Georgetown: The Williamson County Chapter of the Native Plant Society of Texas meets from 7 p.m. until 9 p.m. the second Thursday of each month at the Georgetown Public Library, 402 W. 8th Street. Georgetown. For additional information, contract Billye Adams at 512-863-9636 or visit http://www.npsot.org/WilliamsonCounty/default.htm.

Orange: The Orange County Master Gardeners meet at the Salvation Army in Orange on the second Thursday of each month. A covered-dish dinner at 6:30 p.m. is followed by a speaker and business meeting at 7 p.m.

San Antonio: The San Antonio Herb Society meets at 7 p.m. on the second Thursday of each month at the San Antonio Garden Center, 3310 N. New Braunfels (corner of Funston & N. New Braunfels). For more information on programs, visit www.sanantonioherbs.org.

Dallas: The Rainbow Garden Club of North Texas meets the second Sunday of each month at 2 p.m. Everyone is welcome. Meetings are held at member’s homes and garden centers around the area. For more information, visit www.RainbowGardenClub.com.

Arlington: The Arlington Men's Garden Club meets from 7 p.m. until 9 p.m. on the third Monday of each month (except December) at the Bob Duncan Center, 2800 S. Center Street, Arlington. For more information, contact Lance Jepson at LJepson@aol.com.

Cleburne: The Johnson County Master Gardeners meet the third Monday of each month at McGregor house on the corner of West Henderson and Colonial Dr. in Cleburne. A program starts at 6 p.m., followed by a meet-and-greet with refreshments and a short business meeting. For information visit http://www.jcmga.org/.

Sugar Land: The Sugar Land Garden Club meets on the third Tuesday of each month, September through November and January through April at 10 a.m. at the Sugar Land Community Center, 226 Matlage Way, Sugar Land. The club hosts a different speaker each month. For more information, visit www.sugarlandgardenclub.org.

Denton: The Denton Organic Society, a group devoted to sharing information and educating the public regarding organic principles, meets the third Wednesday of each month (except July, August and December) at the Denton Senior Center, 509 N. Bell Avenue. Meetings are free and open to the public. Meetings begin at 7 p.m. and are preceded by a social at 6:30. For more information, call 940-382-8551.

Glen Rose: The Somervell County Master Gardeners meet at 10 a.m., the third Wednesday of each month at the Somervell County AgriLife Extension office, 1405 Texas Drive, Glen Rose. Visitors are welcome. For more information, call 254-897-2809 or visit www.somervellmastergardener.org.

Granbury: The Lake Granbury Master Gardeners meet at 1 p.m. on the third Wednesday of each month at the Hood County Annex 1, 1410 West Pearl Street, Granbury. The public is invited to attend. There is an educational program each month preceding the business meeting. For information on topics call 817-579-3280 or visit http://www.hoodcountymastergardeners.org/.

Seabrook: The Harris County Precinct 2 Master Gardeners hold an educational program at 10 a.m. on the third Wednesday of each month at The Meeting Room at Clear Lake Park (on the Lakeside), 5001 NASA Road 1, Seabrook. The programs are free and open to the public. For more information, visit http://hcmgap2.tamu.edu.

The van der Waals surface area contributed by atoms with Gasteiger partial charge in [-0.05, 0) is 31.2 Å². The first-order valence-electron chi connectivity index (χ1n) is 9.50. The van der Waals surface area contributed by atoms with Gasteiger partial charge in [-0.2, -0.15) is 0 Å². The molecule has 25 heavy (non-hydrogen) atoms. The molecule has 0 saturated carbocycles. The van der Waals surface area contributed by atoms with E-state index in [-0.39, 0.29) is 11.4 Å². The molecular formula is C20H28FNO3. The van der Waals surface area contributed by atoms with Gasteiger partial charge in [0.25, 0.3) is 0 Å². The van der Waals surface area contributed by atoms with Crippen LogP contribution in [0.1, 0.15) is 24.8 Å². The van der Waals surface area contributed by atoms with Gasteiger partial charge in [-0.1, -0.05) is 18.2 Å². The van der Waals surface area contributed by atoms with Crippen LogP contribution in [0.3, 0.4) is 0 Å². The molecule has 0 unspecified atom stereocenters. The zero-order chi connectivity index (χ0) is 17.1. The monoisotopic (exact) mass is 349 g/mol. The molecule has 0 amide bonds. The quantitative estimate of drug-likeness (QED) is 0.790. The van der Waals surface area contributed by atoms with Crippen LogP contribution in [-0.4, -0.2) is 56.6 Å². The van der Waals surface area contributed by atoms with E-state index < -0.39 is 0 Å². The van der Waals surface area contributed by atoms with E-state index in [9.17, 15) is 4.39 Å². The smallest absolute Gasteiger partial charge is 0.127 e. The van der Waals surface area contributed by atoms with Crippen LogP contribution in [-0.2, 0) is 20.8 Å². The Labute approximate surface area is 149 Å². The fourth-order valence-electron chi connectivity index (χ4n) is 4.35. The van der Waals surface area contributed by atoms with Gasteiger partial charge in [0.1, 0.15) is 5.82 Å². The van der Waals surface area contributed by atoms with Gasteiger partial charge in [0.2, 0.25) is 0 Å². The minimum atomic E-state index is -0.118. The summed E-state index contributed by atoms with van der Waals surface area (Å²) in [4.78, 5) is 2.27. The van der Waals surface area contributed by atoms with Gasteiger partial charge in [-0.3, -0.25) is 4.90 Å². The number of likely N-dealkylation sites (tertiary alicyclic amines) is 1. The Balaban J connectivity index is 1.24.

Houston: The Native Plant Society of Texas — Houston (NPSOT-H) meets at 7 p.m. on the third Thursday of each month except for October (4th Thursday) and December (2nd Thursday). Location varies. For locations, for more information on programs, and for information about native plants for Houston, visit http://www.npsot.org/Houston.

Rosenberg: The Fort Bend Master Gardeners meet at 7:00 p.m. on the third Thursday of each month except December at the Bud O’Shieles Community Center located at 1330 Band Road, Rosenberg. For more information, call 281-341-7068 or visit www.fbmg.com.

Seguin: The Guadalupe County Master Gardeners meets at 7 p.m. the third Thursday of each month,  except December, at the Texas AgriLife Extension Bldg. at 210 E. Live Oak, Seguin. An educational program precedes the business meeting. The public is invited to attend. For topic or other information, call 830-379-1972 or visit www.guadalupecountymastergardeners.org.

Atlanta: The Caddo Wildflower Chapter of Native Plants Society meets the fourth Tuesday of each month at the Horne Enterprise building in Atlanta at 7 p.m. Visitors are welcome. For additional information, contact Kay Lowery at frostkay268@aol.com.

Brackenridge Park: The Native Plant Society San Antonio Chapter meets every fourth Tuesday of each month at 7:00 p.m. in the Lions Field Adult and Senior Center, 2809 Broadway at E. Mulberry, Brackenridge Park, except August and December. Social and seed/plant exchange at 6:30 p.m. Free and open to the public. For more information, contact Bea at 210-999-7292 or visit www.npsot.org/sanantonio.

Edna: The Jackson County Master Gardeners present their "Come Grown With Us" seminars on the fourth Tuesday of each month, January through October, beginning at 7 p.m. at 411 N. Wells, Edna. The seminars are free, open to the public and offer 2 CEU hours to Master Gardeners or others requiring them. For additional information, contact the Jackson County Extension Office at 361-782-3312.

Fort Worth: The Organic Garden Club of Forth Worth meets at 7 p.m. on the fourth Tuesday of each month except July and December at the Fort Worth Botanic Gardens main building. Refreshments are served. For more information, call 817-274-8460.

San Antonio: The Native Plant Society of Texas San Antonio Chapter meets the fourth Tuesday of the month, except August and December, at the Lions Field Adult & Senior Center, 2809 Broadway, San Antonio. Social and plant/seed exchange at 6:30 p.m., program at 7:00 p.m. For more information, visit www.npsot.org/sanantonio or call Bea at 210-999-7292.